A lovely girl who is a good friend of my daughter's has asked me to help her draft an appeals letter to UCLA.<br>
She is OOS (obviously, I guess) and has stats that are a tad low for UCLA but not horribly out of range.
I have stressed to her the outrageous number of kids who applied, told her this is not a judgment on her as a person, etc.
She really wants to do this and SAYS she understands that the odds are overwhelming that the appeal won't work. She wants to do this last thing just to feel she pursued every option.
So -- what I need are strategies for this type of letter and any "inside" info anyone might have about the appeals process at UCLA.
Thanks so much in advance to all you good people!
So heartbreaking for some kids this time of year . . .</p>
<p>My understanding is that the appeal is most sucessful when the applicant is able to convey new information that would have impacted the decision had they known about it when the admissions decision was made. </p>
<p>I admire her wanting to leave no stone unturned but seriously it is almost assuradly an academic exercise for her at this point. In state kids with stats well in range get turned down too. </p>
<p>You may want to cousel her to let it go and move on to falling in love with one of the schools she was admitted to.</p>
<p>I think it is just silly to try to appeal as OOS. There's no way it will work. Anyway, my understanding is that you are supposed to emphasize new information - awards, accomplishments, etc. - that have happened since then.</p>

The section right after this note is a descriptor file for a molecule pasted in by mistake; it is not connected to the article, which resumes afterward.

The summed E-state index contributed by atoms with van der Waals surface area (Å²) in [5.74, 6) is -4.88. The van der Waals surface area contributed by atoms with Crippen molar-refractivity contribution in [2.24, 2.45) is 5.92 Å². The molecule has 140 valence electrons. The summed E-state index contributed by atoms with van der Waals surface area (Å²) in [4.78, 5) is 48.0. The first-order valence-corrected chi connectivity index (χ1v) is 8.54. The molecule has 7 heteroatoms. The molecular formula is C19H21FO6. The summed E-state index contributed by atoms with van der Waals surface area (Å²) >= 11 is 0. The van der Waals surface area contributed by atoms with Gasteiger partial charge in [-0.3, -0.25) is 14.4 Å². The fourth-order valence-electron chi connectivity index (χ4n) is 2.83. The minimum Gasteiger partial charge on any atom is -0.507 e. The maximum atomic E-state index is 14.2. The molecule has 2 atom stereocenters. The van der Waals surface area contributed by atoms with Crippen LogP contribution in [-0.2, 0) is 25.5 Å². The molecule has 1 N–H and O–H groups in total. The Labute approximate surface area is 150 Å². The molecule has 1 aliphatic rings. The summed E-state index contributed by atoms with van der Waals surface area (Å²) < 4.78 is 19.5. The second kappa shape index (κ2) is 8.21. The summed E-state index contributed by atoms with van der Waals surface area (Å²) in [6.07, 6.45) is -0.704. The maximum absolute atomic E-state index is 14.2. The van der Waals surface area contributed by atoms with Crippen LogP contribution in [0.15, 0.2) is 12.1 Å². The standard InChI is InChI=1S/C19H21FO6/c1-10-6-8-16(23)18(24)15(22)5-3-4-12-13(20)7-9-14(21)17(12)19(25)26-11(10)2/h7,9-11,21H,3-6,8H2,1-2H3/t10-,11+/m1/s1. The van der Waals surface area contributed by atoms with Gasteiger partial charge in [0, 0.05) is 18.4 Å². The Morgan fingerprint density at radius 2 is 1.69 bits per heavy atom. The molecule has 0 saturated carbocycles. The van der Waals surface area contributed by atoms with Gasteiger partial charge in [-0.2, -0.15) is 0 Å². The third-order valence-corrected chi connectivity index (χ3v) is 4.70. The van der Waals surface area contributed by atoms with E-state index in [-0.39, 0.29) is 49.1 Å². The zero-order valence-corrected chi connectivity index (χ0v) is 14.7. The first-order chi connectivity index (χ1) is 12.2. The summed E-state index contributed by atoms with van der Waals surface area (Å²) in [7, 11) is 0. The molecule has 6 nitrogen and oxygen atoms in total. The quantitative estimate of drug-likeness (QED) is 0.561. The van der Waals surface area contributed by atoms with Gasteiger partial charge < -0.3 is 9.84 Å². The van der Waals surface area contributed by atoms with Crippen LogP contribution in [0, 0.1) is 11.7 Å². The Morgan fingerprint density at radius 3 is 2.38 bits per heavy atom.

<p>If the student really wants to go to UCLA, they can go to Santa Monica community college (or any other california community college, but Santa Monica sends most kids to UCLA) for two years, earn good grades, and then transfer.</p>
<p>For the appeal to have a chance there needs to be new or corrected information. It would likely need to be significant like major awards, community service, corrected grades/GPA, etc. </p>
<p>She doesn't have much to lose by appealing as long as she doesn't have her hopes up. Did she apply to any other UCs?</p>
<p>Sigh. This is what I was afraid of and what a cursory look at the UCLA website tells me as well. I do not think she has any new information to present. It won't kill me to help draft a letter, but maybe we need to look at that page together first.
<p>I wouldn't discourage her too much from writing the letter. It sounds like she is already aware that it is a very, very long shot, but it may make her feel better to do something active rather than be passive. That may help her feel more in control, and also may help her be able to move on.</p>